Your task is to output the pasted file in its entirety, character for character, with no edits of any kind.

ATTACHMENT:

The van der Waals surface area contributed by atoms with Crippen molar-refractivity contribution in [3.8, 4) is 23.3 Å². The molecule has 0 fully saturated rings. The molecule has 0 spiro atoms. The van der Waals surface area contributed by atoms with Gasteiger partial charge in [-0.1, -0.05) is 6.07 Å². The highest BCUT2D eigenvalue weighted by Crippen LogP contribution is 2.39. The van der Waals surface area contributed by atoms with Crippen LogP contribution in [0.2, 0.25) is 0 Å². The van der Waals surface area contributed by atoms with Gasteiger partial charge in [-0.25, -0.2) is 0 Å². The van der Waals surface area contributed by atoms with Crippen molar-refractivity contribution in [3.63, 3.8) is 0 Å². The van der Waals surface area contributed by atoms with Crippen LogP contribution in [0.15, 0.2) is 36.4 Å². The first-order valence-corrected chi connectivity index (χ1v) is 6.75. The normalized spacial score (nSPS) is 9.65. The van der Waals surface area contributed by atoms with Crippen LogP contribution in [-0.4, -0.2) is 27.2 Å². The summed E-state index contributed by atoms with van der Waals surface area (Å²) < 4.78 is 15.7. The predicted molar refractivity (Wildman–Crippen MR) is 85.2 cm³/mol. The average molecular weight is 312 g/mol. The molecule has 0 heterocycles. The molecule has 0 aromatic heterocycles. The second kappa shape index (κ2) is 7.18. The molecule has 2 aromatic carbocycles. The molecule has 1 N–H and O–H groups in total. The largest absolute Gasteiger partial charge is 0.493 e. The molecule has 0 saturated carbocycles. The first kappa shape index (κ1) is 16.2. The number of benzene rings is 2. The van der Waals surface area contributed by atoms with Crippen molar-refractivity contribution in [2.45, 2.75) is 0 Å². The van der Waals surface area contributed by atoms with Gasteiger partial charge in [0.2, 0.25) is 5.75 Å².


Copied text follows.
The van der Waals surface area contributed by atoms with Crippen molar-refractivity contribution in [3.8, 4) is 23.3 Å². The molecule has 0 fully saturated rings. The molecule has 0 spiro atoms. The van der Waals surface area contributed by atoms with Gasteiger partial charge in [-0.1, -0.05) is 6.07 Å². The highest BCUT2D eigenvalue weighted by Crippen LogP contribution is 2.39. The van der Waals surface area contributed by atoms with Crippen LogP contribution in [0.2, 0.25) is 0 Å². The van der Waals surface area contributed by atoms with Gasteiger partial charge in [-0.25, -0.2) is 0 Å². The van der Waals surface area contributed by atoms with Crippen molar-refractivity contribution in [3.63, 3.8) is 0 Å². The van der Waals surface area contributed by atoms with Crippen LogP contribution in [0.15, 0.2) is 36.4 Å². The first-order valence-corrected chi connectivity index (χ1v) is 6.75. The normalized spacial score (nSPS) is 9.65. The van der Waals surface area contributed by atoms with Crippen LogP contribution in [-0.4, -0.2) is 27.2 Å². The summed E-state index contributed by atoms with van der Waals surface area (Å²) < 4.78 is 15.7. The predicted molar refractivity (Wildman–Crippen MR) is 85.2 cm³/mol. The average molecular weight is 312 g/mol. The molecule has 0 heterocycles. The molecule has 0 aromatic heterocycles. The second kappa shape index (κ2) is 7.18. The molecule has 2 aromatic carbocycles. The molecule has 1 N–H and O–H groups in total. The largest absolute Gasteiger partial charge is 0.493 e. The molecule has 0 saturated carbocycles. The first kappa shape index (κ1) is 16.2. The number of benzene rings is 2. The van der Waals surface area contributed by atoms with Crippen molar-refractivity contribution in [2.45, 2.75) is 0 Å². The van der Waals surface area contributed by atoms with Gasteiger partial charge in [0.2, 0.25) is 5.75 Å².